Bevacizumab (Avastin?, Genentech/Roche) in combination with paclitaxel remains a treatment option for women with breast cancer, but not with other combinations. Earlier today the European Medicines Agency (EMA) confirmed that the benefits of bevacizumab in combination with paclitaxel outweigh its risks and that this combination remains a valuable treatment option for patients suffering from metastatic breast cancer.
The decision by the European regulators contradicts the today?s announcement by the U.S. Food and Drug Administration to start a procedure to remove the breast cancer indication from the bevacizumab label.
In addition the assessment that combination of bevacizumab in combination with paclitaxel remains a valuable treatment option for patients suffering from metastatic breast cancer, the European Agency?s Committee for Medicinal Products for Human Use (CHMP) also concluded that the balance of benefits and risks of bevacizumab in combination with docetaxel is negative and that this combination should no longer be used in the treatment of breast cancer. Patients who are currently being treated with this combination should discuss their ongoing treatment with their doctor.
Bevacizumab is an antibody that specifically binds and blocks the biological effects of VEGF (vascular endothelial growth factor). VEGF is the key driver of tumor angiogenesis ? a fundamental process required for a tumor to grow and to spread (metastasise) to other parts of the body. Bevacizumab?s precise mode of action allows it to be combined effectively with a broad range of chemotherapies and other anti-cancer treatments. Bevacizumab helps to control tumor growth and extend survival with only a limited impact on the side effects of chemotherapy. It’s used in combination with other anticancer treatments to treat cancers of the colon, rectum, lung, kidney or breast. The CHMP?s review was restricted to the use of bevacizumab in breast cancer and does not affect its use in the other indications.
The CHMP carried out the review of bevacizumab in breast cancer under provision listed in Article 20 of Regulation (EC) 726/2004. The review was initiated because new data from a study of the use of bevacizumab in the treatment of metastatic breast cancer suggested that bevacizumab in combination with docetaxel may have a negative impact on the overall survival. The study was submitted to the Agency to support an application to extend the breast cancer indication for bevacizumab to include combination therapy with capecitabine.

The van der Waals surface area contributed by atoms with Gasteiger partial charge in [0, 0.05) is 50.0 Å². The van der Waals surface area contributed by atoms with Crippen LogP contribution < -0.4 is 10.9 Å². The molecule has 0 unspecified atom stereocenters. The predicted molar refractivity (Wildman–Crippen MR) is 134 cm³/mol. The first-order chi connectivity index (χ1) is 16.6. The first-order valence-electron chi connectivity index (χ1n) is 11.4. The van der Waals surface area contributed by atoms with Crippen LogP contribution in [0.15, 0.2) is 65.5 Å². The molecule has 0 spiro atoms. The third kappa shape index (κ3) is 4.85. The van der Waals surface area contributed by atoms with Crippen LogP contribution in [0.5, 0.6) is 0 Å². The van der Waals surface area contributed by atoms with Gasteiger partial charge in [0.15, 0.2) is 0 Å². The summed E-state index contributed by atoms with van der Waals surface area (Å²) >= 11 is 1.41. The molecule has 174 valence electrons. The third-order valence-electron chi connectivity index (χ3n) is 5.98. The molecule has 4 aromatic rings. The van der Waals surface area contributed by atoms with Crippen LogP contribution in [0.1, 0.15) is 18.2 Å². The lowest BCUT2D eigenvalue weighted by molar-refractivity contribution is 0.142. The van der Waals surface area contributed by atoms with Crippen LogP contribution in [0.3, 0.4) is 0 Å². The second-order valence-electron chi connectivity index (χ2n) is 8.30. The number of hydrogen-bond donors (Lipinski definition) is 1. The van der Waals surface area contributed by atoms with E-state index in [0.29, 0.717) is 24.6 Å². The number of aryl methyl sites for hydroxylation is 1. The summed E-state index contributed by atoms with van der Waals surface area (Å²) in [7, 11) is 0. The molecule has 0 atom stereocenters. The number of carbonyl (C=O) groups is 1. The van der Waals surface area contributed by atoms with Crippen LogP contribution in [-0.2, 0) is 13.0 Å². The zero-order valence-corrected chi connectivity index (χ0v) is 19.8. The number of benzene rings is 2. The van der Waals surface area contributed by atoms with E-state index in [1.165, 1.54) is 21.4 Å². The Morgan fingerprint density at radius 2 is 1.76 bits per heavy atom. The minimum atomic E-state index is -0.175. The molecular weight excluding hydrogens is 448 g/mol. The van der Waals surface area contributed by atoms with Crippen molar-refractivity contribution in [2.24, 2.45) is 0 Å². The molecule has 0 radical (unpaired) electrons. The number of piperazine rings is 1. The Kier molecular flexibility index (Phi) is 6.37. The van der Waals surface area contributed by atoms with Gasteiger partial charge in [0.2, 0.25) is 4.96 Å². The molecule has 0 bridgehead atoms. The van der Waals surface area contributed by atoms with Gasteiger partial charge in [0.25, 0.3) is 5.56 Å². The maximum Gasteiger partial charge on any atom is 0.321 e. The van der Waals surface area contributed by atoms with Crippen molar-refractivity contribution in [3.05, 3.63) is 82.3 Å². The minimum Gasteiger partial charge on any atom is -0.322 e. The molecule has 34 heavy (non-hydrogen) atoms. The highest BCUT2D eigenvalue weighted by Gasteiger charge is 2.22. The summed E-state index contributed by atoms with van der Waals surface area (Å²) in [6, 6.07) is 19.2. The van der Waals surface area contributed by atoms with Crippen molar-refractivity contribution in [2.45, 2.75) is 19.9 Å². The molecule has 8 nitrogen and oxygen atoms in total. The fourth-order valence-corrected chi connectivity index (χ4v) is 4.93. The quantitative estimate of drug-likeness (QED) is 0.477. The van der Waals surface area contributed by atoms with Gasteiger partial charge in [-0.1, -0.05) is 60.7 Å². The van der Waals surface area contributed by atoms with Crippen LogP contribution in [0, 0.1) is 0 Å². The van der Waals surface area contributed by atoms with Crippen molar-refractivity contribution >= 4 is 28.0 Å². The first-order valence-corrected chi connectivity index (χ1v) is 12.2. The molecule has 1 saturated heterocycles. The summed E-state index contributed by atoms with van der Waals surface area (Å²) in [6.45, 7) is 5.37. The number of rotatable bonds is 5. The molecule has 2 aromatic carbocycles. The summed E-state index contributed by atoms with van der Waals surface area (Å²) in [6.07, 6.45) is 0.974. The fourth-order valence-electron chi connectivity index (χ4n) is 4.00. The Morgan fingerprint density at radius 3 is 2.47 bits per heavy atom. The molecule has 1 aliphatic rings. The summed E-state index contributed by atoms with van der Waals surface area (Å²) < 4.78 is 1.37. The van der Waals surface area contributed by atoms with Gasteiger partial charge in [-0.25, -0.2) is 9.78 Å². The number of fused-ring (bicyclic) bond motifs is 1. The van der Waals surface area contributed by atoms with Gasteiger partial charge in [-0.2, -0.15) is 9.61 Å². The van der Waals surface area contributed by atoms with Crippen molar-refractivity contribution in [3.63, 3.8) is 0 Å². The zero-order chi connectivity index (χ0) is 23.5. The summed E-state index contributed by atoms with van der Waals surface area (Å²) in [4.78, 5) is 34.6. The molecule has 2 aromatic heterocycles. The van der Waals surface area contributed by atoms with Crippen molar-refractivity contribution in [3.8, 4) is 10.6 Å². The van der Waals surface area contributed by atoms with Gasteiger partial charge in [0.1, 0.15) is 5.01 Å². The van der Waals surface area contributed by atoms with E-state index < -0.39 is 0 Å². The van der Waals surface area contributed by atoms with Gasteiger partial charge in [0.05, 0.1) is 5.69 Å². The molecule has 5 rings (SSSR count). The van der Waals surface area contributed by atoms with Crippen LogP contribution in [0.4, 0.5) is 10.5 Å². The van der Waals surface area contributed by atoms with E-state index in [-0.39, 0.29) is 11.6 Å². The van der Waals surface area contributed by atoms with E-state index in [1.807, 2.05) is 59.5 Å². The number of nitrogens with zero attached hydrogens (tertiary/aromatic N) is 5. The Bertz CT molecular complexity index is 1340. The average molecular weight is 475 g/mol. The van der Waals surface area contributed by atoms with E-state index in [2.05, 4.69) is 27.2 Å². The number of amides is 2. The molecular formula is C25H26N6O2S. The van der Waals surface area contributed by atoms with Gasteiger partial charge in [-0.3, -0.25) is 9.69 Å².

Combination therapy of bevacizumab and docetaxel for metastatic breast cancer was approved in September 2009 on the basis of data that showed a small but significant increase in progression-free survival (how long the patients lived without their disease getting worse), and no detrimental effect on overall survival.
The new data submitted to the Agency add uncertainty about the effect on overall survival and a detrimental effect on overall survival cannot be excluded. The new data also question the size of the effect on progression-free survival, which appears to be smaller than previously observed. Because the increase of progression-free survival remains very small, the CHMP concluded that the benefits of bevacizumab in combination with docetaxel no longer outweigh its risks.
For bevacizumab in combination with capecitabine, the Committee found that although the data showed a modest increase in progression-free survival, no clinically relevant effects were observed on other endpoints such as overall survival or health-related quality of life. The relatively modest benefits were considered not to outweigh the high toxicity of the combination of bevacizumab and capecitabine, given that the new indication was aimed at patients for whom a relatively mild treatment would be appropriate. Therefore the Committee concluded that the new indication should not be approved.
For bevacizumab in combination with paclitaxel, the Committee concluded that the benefits continue to outweigh the risks, because the available data have convincingly shown to prolong progression-free survival of breast cancer patients without a negative effect on the overall survival. The Committee therefore recommended that for the treatment of breast cancer bevacizumab should only be used in combination with paclitaxel.
The Committee?s recommendations have been sent to the European Commission for the adoption of a decision.